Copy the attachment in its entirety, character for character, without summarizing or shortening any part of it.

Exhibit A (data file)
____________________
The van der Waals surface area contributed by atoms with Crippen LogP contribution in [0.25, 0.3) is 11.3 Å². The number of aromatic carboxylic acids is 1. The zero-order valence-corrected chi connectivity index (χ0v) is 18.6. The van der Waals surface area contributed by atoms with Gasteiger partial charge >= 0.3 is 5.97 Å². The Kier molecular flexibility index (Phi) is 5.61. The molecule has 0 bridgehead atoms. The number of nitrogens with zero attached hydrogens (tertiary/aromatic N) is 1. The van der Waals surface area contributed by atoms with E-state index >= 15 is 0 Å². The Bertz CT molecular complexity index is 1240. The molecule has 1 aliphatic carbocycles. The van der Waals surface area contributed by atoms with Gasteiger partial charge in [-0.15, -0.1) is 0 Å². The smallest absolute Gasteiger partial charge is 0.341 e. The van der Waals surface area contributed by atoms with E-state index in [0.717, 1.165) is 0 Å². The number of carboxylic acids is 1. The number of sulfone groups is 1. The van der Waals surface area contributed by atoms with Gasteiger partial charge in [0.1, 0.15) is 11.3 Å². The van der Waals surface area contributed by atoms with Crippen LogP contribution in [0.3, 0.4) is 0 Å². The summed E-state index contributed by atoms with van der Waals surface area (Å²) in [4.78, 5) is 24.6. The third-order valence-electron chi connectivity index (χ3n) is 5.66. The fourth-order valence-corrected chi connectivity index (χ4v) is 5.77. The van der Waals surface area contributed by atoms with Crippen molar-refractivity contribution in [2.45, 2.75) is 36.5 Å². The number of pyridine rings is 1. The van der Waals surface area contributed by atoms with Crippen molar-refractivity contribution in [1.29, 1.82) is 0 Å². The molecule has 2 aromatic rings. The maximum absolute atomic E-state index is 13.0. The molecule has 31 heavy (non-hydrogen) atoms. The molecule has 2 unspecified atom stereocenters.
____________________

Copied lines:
The van der Waals surface area contributed by atoms with Crippen LogP contribution in [0.25, 0.3) is 11.3 Å². The number of aromatic carboxylic acids is 1. The zero-order valence-corrected chi connectivity index (χ0v) is 18.6. The van der Waals surface area contributed by atoms with Gasteiger partial charge >= 0.3 is 5.97 Å². The Kier molecular flexibility index (Phi) is 5.61. The molecule has 0 bridgehead atoms. The number of nitrogens with zero attached hydrogens (tertiary/aromatic N) is 1. The van der Waals surface area contributed by atoms with E-state index >= 15 is 0 Å². The Bertz CT molecular complexity index is 1240. The molecule has 1 aliphatic carbocycles. The van der Waals surface area contributed by atoms with Gasteiger partial charge in [-0.15, -0.1) is 0 Å². The smallest absolute Gasteiger partial charge is 0.341 e. The van der Waals surface area contributed by atoms with E-state index in [0.717, 1.165) is 0 Å². The number of carboxylic acids is 1. The number of sulfone groups is 1. The van der Waals surface area contributed by atoms with Gasteiger partial charge in [0.1, 0.15) is 11.3 Å². The van der Waals surface area contributed by atoms with Crippen LogP contribution in [0.3, 0.4) is 0 Å². The summed E-state index contributed by atoms with van der Waals surface area (Å²) in [4.78, 5) is 24.6. The third-order valence-electron chi connectivity index (χ3n) is 5.66. The fourth-order valence-corrected chi connectivity index (χ4v) is 5.77. The van der Waals surface area contributed by atoms with Crippen molar-refractivity contribution in [2.45, 2.75) is 36.5 Å². The number of pyridine rings is 1. The van der Waals surface area contributed by atoms with Crippen molar-refractivity contribution in [1.29, 1.82) is 0 Å². The molecule has 2 aromatic rings. The maximum absolute atomic E-state index is 13.0. The molecule has 31 heavy (non-hydrogen) atoms. The molecule has 2 unspecified atom stereocenters.